Dubamine making the crowd wobble at Aisle 5 in Little Five Points, Atlanta.
By Clara Goode
Photos by Ryan Purcell
Gramatik continued the North American promotion tour for his latest EP, “Epigram,” with a sold out performance at the Georgia Theatre in Athens last Wednesday night. The venue itself is beautiful. It consists of multiple balcony levels, a rooftop bar, and a photo gallery which I wandered through before the show began. The dance floor is smaller than I expected. However, with the incredible balconies you are almost guaranteed to be able to find a place to see the stage clearly.
Jenaux, the first opener, comes on stage at around 8:45 p.m. The crowd is still small at this point, but grows steadily through his set. It is a bit of a rough start for the show. His set is good, but feels a little underdeveloped with too long pauses between tracks and jarring genre changes that make continuous dancing a little difficult. The crowd, however is very encouraging, showing him affection when he plays a track that really encourages them to dance, then swaying and sipping on drinks when the tempo slows.
Brasstracks takes the stage next. The duo of brass and drums played a mix heavy with hip hop, drawing yells of appreciation from the young audience. Rap and dubstep overlaid with live trumpet and percussion is a definite win to the college crowd of tank tops and cargo shorts. The scene is dotted with a few hippy chicks and members of the alternative crowd, but for the most part, cheap beer and backwards caps abound. Brasstracks keeps the energy high and the dance floor is fills quickly through their set.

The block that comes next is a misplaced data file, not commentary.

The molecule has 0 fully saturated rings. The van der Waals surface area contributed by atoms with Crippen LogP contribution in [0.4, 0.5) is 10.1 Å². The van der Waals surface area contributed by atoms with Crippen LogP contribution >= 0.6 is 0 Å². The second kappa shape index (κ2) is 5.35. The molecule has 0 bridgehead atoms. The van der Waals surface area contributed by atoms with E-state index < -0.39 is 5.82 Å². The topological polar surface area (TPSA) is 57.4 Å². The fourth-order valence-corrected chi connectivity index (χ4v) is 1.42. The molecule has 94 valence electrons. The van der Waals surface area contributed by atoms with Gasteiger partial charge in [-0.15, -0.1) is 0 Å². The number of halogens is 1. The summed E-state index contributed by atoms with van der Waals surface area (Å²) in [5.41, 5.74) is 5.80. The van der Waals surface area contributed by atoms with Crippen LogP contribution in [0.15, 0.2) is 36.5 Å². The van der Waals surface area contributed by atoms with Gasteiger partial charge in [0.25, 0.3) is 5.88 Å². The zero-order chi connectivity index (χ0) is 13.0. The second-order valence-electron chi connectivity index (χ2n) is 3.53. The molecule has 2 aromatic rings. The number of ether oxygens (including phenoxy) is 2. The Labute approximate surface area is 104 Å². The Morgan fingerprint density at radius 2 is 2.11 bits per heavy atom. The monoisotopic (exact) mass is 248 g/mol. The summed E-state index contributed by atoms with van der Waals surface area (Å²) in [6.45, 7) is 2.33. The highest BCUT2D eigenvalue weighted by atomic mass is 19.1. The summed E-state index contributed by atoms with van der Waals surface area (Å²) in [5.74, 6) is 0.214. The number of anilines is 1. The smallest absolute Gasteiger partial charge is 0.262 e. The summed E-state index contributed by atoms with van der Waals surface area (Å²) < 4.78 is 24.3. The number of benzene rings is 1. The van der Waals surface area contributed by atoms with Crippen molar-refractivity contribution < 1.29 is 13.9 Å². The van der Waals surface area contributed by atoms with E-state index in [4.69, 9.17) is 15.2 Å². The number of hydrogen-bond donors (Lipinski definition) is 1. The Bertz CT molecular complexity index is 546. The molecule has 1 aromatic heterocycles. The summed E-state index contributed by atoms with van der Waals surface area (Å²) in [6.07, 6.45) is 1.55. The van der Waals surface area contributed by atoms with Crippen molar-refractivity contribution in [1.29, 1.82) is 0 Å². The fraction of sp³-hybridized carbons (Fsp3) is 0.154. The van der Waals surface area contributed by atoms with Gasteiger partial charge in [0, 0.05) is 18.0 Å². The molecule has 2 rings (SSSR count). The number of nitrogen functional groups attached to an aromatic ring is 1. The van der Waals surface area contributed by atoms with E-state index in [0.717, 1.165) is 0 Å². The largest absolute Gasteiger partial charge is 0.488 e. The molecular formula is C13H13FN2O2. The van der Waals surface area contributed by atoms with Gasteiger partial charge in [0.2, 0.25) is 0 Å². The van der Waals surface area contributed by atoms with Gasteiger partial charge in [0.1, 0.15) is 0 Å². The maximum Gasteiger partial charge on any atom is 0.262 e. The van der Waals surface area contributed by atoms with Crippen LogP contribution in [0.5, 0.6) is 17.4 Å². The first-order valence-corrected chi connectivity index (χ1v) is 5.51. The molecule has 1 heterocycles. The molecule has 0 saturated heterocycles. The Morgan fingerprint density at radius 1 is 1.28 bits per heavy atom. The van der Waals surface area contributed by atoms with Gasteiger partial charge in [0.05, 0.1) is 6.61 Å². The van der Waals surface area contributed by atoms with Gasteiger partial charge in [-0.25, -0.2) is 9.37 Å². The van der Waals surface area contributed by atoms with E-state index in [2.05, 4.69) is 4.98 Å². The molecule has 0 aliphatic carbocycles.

By the time Gramatik takes the stage, the venue is full to bursting. I tried to push my way to the front, but soon thought better of it after realizing that even if I made it, dancing would be a difficult and possibly painful experience. I retreat to one of the multiple balconies, affording myself a better view and more room to move. The show is excellent, though not what I expected. His sound is heavier, darker, more hip hop and dubstep than the chill jazz groove of his older music.
The crowd is not the least bit disappointed in the deviation, which has been heard over the last couple of years in albums like the “#digitalfreedom EP” that came out in 2015 and his most recent EP, Epigram which dropped this year. Gramatik's last couple of albums have moved away from funky swing rhythms and have adopted a much darker tone. Andrew Block, a New Orleans based funk, soul and rhythm & blues guitar player joins Gramatik on stage for some added flavor to the show. The dancers who moved to stage level during Brasstracks are now part of the packed mass that is moving together, chanting along and yelling with the music. They bounce to deep rhythms and popular hip hop samples, belting the lyrics and cheering when they recognize a favorite.
The light show is incredible. The backdrop constantly changes between images and patterns all equally bright and captivating. Scenes play in vivid lights, from cute robots, to monsters, to a bold nod toward the online hacker community Anonymous, with alternating shots of their question mark logo mixed with a mass of Guy Fawkes masks. It's a fully entertaining performance.
Last year was a year of huge success for the producer with a world tour, a feature on the Netflix original, “Narcos,” and an interview with CNN’s Lisa Lang. With a sold-out and happy crowd, Gramatik’s visit to Athens is a promising start to a new a year that hopes to be better than the last.
By Sam Lawrence
Photos by Ryan Purcell
Holy hell, this one was lit. All the way turnt up. Three fire emojis.
This past Friday, a sold-out crowd gathered to see Excision take over The Tabernacle, with support from Bear Grillz and Figure. Excision has risen to the throne over the dubstep scene in North America. Bear Grillz is a DJ who performs in a mask, but in his case it's a full plush teddy bear head and a bearskin onesie. He was entertaining, but nothing exceptional. Figure also started out a little weak, but picked things up by the second half of his set. In truth, it's hard to judge these artists fairly as the volume was turned way down for their sets, and they had no visual accompaniment except for a few spotlights. All the fun stuff was saved for the main event.